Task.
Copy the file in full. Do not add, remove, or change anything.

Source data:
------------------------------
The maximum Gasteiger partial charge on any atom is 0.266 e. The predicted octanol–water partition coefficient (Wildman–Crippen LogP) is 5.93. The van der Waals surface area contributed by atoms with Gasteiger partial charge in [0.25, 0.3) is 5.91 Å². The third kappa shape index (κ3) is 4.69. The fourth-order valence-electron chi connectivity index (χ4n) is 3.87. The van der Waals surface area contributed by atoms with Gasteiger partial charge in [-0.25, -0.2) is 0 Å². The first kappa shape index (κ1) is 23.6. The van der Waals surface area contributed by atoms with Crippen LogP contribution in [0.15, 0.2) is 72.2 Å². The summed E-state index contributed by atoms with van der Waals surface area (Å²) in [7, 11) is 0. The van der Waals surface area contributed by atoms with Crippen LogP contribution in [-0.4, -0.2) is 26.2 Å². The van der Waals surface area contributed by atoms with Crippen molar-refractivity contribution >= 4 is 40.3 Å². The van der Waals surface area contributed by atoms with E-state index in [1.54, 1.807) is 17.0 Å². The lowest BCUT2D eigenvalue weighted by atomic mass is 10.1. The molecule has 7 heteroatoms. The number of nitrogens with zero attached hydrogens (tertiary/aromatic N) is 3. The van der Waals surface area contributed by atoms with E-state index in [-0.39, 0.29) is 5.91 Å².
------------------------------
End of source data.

The maximum Gasteiger partial charge on any atom is 0.266 e. The predicted octanol–water partition coefficient (Wildman–Crippen LogP) is 5.93. The van der Waals surface area contributed by atoms with Gasteiger partial charge in [0.25, 0.3) is 5.91 Å². The third kappa shape index (κ3) is 4.69. The fourth-order valence-electron chi connectivity index (χ4n) is 3.87. The van der Waals surface area contributed by atoms with Gasteiger partial charge in [-0.25, -0.2) is 0 Å². The first kappa shape index (κ1) is 23.6. The van der Waals surface area contributed by atoms with Crippen LogP contribution in [0.15, 0.2) is 72.2 Å². The summed E-state index contributed by atoms with van der Waals surface area (Å²) in [7, 11) is 0. The van der Waals surface area contributed by atoms with Crippen LogP contribution in [-0.4, -0.2) is 26.2 Å². The van der Waals surface area contributed by atoms with Crippen molar-refractivity contribution >= 4 is 40.3 Å². The van der Waals surface area contributed by atoms with E-state index in [1.54, 1.807) is 17.0 Å². The lowest BCUT2D eigenvalue weighted by atomic mass is 10.1. The molecule has 7 heteroatoms. The number of nitrogens with zero attached hydrogens (tertiary/aromatic N) is 3. The van der Waals surface area contributed by atoms with E-state index in [-0.39, 0.29) is 5.91 Å².